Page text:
A juror dismissed from Sen. Bob Menendez’s corruption trial on Thursday provided a rare and stunning glimpse into the jury’s deliberations, saying she believed Menendez was not guilty and signaling trouble for the prosecution’s case.
“I don’t think he did anything wrong,” Evelyn Arroyo-Maultsby told reporters outside of the federal courthouse in Newark.
She said that, had she remained on the jury, she would have pushed for Menendez to be found “not guilty on every charge.” Prosecutors allege that Menendez took gifts and bribes from co-defendant Salomon Melgen, a wealthy political donor, in exchange for political favors. Menendez and Melgen have maintained that they are close friends and that their actions did not violate bribery laws.
“What I saw in the courtroom was that he was not guilty of all counts; so was Dr. Melgen,” Arroyo-Maultsby said. “They are friends. And if my friend, if I was rich and I had a lot of money and if I want to take my friend somewhere, why can’t I?”
Menendez’s campaign quickly blasted out a news report about the juror’s remarks to media contacts.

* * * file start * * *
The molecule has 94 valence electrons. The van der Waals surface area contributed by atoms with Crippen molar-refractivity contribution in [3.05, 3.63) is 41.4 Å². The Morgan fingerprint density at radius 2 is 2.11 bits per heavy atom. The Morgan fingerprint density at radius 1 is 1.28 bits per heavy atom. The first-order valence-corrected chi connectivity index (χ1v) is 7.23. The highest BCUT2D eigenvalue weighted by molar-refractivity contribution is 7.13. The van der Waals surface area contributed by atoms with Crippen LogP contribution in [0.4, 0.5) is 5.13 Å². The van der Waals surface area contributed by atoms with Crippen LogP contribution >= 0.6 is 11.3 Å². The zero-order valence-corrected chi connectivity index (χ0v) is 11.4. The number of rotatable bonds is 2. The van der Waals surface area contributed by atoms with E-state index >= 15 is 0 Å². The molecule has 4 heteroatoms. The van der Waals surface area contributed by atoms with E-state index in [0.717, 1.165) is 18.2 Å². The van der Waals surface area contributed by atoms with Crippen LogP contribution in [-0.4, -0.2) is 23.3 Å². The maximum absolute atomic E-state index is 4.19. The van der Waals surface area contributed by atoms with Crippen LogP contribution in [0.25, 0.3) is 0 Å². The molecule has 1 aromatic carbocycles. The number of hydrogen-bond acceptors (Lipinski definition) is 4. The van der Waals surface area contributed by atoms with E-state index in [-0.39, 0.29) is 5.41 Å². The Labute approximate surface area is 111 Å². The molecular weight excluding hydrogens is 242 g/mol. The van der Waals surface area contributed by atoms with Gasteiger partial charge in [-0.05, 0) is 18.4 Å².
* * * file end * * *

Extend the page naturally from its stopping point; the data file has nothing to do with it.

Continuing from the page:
Arroyo-Maultsby was excused from the jury after a week of deliberations because she had a vacation planned. Judge William Walls had promised that she could be excused if jury deliberations did not conclude by the end of the week. An alternate juror will take her place, and the deliberations will begin from scratch.
Arroyo-Maultsby said she got emotional when her time on the jury ended, and said she pushed other jurors to tell Walls “how we feel.”
Arroyo-Maultsby took issue with the prosecution’s case, which was mounted by the Justice Department’s Public Integrity Section.
“I feel like the government was very corrupted, not that Menendez was,” she said. “That they were, to me, railroading him. This is how I feel.”
She continued: “When they said that it was going to be conspiracy, that they planned this, that’s to me, I don’t see that. Planning that, no, I don’t see that. That’s a friendship.”
Arroyo-Maultsby also alluded to the possibility of a hung jury, noting that at least one juror was adamant about the senator’s guilt while several others agreed with her about the senator’s innocence.
“The majority is still saying not guilty,” she said. “We have someone in there that … don’t want to hear it, saying he is guilty.”
The trial will enter its 10th week on Monday.